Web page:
In a press release on Feb. 12, 2009, a credit rating agency (Moody’s) maintained unchanged the Philippine sovereign debt rating at “positive,” which was upped from “stable,” about a year earlier.
Interestingly, Moody’s claims that a “key concern” is OFW remittances, which they state “may decline” in 2009. In a disclaimer, Moody’s claims that credit ratings represent only “opinions” of credit risk, defined as “the risk that an entity may not meet its contractual, financial obligations as they come due and any estimated financial loss in the event of default.” Further, such credit risk is supposed to exclude “any other risk,” such as “liquidity risk, market value risk, or price volatility.” Such a disclosure seems rather strange. If there is a risk of default, surely such risk is highly correlated with liquidity risk, market value risk, or price volatility. After all, interest rates are nothing but bond prices, and volatility of interest rates is directly tied with liquidity and market value.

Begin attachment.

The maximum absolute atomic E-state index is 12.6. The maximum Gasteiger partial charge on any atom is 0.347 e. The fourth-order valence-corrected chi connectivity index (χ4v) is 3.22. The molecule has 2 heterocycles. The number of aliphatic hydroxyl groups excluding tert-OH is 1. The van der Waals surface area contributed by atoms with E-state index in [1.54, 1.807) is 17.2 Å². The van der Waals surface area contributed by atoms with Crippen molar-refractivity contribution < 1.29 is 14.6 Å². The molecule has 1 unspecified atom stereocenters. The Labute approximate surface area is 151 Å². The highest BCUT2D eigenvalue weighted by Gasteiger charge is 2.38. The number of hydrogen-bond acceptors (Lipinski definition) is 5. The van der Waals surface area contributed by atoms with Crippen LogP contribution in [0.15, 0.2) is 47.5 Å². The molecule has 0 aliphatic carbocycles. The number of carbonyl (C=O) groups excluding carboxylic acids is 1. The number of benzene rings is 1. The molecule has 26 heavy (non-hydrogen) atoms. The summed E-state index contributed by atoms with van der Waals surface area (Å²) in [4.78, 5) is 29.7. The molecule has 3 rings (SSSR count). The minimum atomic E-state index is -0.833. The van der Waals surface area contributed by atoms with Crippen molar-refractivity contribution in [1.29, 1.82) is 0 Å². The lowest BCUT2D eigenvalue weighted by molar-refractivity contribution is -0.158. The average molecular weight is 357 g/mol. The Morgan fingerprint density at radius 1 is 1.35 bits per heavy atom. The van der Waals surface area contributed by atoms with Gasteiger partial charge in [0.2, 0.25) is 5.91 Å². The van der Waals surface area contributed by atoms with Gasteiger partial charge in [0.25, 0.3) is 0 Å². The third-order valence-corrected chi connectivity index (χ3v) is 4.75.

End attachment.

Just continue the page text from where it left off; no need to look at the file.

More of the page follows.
There is an Alice in Wonderland atmosphere in the work of credit rating agencies, something that should make investors, as well as taxpayers, take pause. It seems that ratings are a means to help sell bonds, disavowals notwithstanding. Moody’s states that it “issues its credit ratings with the expectation and understanding that each investor will make its own study and evaluation of each security that is under consideration for purchase, holding, or sale.” But the reason investors check credit ratings is rather simple: As an estimate (“opinion”, supposedly informed) of default risk, a credit rating is a key ingredient in any decision to invest or disinvest.
For a more fundamental look at credit ratings, see my earlier post summarizing an IMF study on this matter.